Concerning the Tribulation, a seven-year period of judgment that precedes the millennial reign of Christ on earth, this period is marked by prophecy throughout, an expression of God’s mercy and grace since the church and pillar of truth will have just been raptured into the presence of the Lord Jesus Christ (cf. 1 Thess 4:13–5:11). Among other instances of prophecy that could be noted, it begins with the arrival of two prophets who prophesy (Rev 11:3). Followers of Jesus who are called before the authorities will be given words by the Spirit to speak at that time (Matt 10:20; Mark 13:11; Luke 12:12). The Spirit is poured out on sons and daughters who shall prophesy as well (Joel 2:28).
If a word from God is verbal or written, the authority is the same because these words are from God. A disagreement over the above, then, is to disagree on the matter of authority. Either God speaks today through His written Word, or He speaks through His written word and words He gives to others. If His Word indicates that others do not receive revelation today (as explained above), then we should not believe any claims that God has spoken beyond His written Word.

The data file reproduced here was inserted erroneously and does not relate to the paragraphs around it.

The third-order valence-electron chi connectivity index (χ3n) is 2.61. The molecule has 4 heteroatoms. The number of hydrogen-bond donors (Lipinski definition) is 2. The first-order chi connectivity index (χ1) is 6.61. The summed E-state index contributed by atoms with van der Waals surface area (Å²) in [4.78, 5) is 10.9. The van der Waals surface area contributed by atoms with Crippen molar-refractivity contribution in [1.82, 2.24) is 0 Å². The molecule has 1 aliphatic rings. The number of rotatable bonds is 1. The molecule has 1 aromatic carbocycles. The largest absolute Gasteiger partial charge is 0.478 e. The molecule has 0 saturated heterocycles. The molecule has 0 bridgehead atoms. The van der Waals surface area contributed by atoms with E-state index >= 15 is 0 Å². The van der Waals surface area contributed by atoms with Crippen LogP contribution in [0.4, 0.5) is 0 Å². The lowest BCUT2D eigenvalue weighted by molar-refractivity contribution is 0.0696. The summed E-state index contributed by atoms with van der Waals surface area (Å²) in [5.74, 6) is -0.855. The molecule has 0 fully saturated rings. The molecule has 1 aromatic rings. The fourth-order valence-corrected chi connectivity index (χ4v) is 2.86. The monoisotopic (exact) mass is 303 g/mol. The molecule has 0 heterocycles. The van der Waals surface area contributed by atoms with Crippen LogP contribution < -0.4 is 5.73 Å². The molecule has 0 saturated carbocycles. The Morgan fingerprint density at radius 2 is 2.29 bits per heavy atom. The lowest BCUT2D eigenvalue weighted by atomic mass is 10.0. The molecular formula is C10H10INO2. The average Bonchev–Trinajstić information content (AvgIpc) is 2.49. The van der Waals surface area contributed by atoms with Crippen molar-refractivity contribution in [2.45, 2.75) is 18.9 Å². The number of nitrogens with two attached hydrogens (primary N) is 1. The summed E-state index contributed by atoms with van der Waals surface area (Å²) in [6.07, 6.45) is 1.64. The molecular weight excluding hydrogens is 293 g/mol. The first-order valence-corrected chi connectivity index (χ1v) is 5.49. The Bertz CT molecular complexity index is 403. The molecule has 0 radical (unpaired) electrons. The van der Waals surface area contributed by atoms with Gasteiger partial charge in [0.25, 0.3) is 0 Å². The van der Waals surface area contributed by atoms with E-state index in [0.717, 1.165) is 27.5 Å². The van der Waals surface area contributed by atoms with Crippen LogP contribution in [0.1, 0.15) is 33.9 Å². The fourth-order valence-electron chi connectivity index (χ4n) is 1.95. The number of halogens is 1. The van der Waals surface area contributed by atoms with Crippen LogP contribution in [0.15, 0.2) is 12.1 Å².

Jesus foretold the destruction of the temple (13:1–2), provoking two questions by four of the disciples about the timing of the final judgment: “when will these things be, and what will be the sign when all these things are about to be accomplished?” (13:4). In 13:5–37, Jesus explained when the judgment would be and what sign would precede this end.
In 13:5–8, Jesus stated that “the beginning of the birth pains” would include many saying, “I am he!” (i.e., the Christ). There would be wars, rumors of wars, earthquakes, and famines. Concerning the false christs, Jesus admonished, “See that no one leads you astray” (13:5). Of the catastrophes, “Do not be alarmed” (13:7).